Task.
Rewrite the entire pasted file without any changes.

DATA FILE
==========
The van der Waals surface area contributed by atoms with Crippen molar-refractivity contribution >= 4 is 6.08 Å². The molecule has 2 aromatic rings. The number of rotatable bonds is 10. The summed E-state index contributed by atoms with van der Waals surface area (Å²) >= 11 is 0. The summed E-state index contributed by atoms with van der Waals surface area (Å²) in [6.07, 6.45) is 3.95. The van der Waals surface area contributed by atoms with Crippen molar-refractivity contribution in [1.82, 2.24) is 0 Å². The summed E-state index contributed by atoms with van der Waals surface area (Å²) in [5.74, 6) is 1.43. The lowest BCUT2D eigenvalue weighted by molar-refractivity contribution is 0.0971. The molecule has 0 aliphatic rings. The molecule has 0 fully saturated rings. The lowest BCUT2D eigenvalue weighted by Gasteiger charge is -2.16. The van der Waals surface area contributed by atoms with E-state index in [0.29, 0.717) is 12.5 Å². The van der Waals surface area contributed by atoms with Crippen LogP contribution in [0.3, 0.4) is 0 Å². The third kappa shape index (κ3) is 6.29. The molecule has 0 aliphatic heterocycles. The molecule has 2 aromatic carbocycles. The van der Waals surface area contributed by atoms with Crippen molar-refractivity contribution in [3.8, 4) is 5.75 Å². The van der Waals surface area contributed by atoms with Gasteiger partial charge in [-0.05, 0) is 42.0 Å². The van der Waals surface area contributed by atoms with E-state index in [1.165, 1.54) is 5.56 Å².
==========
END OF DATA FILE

The van der Waals surface area contributed by atoms with Crippen molar-refractivity contribution >= 4 is 6.08 Å². The molecule has 2 aromatic rings. The number of rotatable bonds is 10. The summed E-state index contributed by atoms with van der Waals surface area (Å²) >= 11 is 0. The summed E-state index contributed by atoms with van der Waals surface area (Å²) in [6.07, 6.45) is 3.95. The van der Waals surface area contributed by atoms with Crippen molar-refractivity contribution in [1.82, 2.24) is 0 Å². The summed E-state index contributed by atoms with van der Waals surface area (Å²) in [5.74, 6) is 1.43. The lowest BCUT2D eigenvalue weighted by molar-refractivity contribution is 0.0971. The molecule has 0 aliphatic rings. The molecule has 0 fully saturated rings. The lowest BCUT2D eigenvalue weighted by Gasteiger charge is -2.16. The van der Waals surface area contributed by atoms with E-state index in [0.29, 0.717) is 12.5 Å². The van der Waals surface area contributed by atoms with Crippen LogP contribution in [0.3, 0.4) is 0 Å². The third kappa shape index (κ3) is 6.29. The molecule has 0 aliphatic heterocycles. The molecule has 2 aromatic carbocycles. The van der Waals surface area contributed by atoms with Crippen molar-refractivity contribution in [3.8, 4) is 5.75 Å². The van der Waals surface area contributed by atoms with Gasteiger partial charge in [-0.05, 0) is 42.0 Å². The van der Waals surface area contributed by atoms with E-state index in [1.165, 1.54) is 5.56 Å².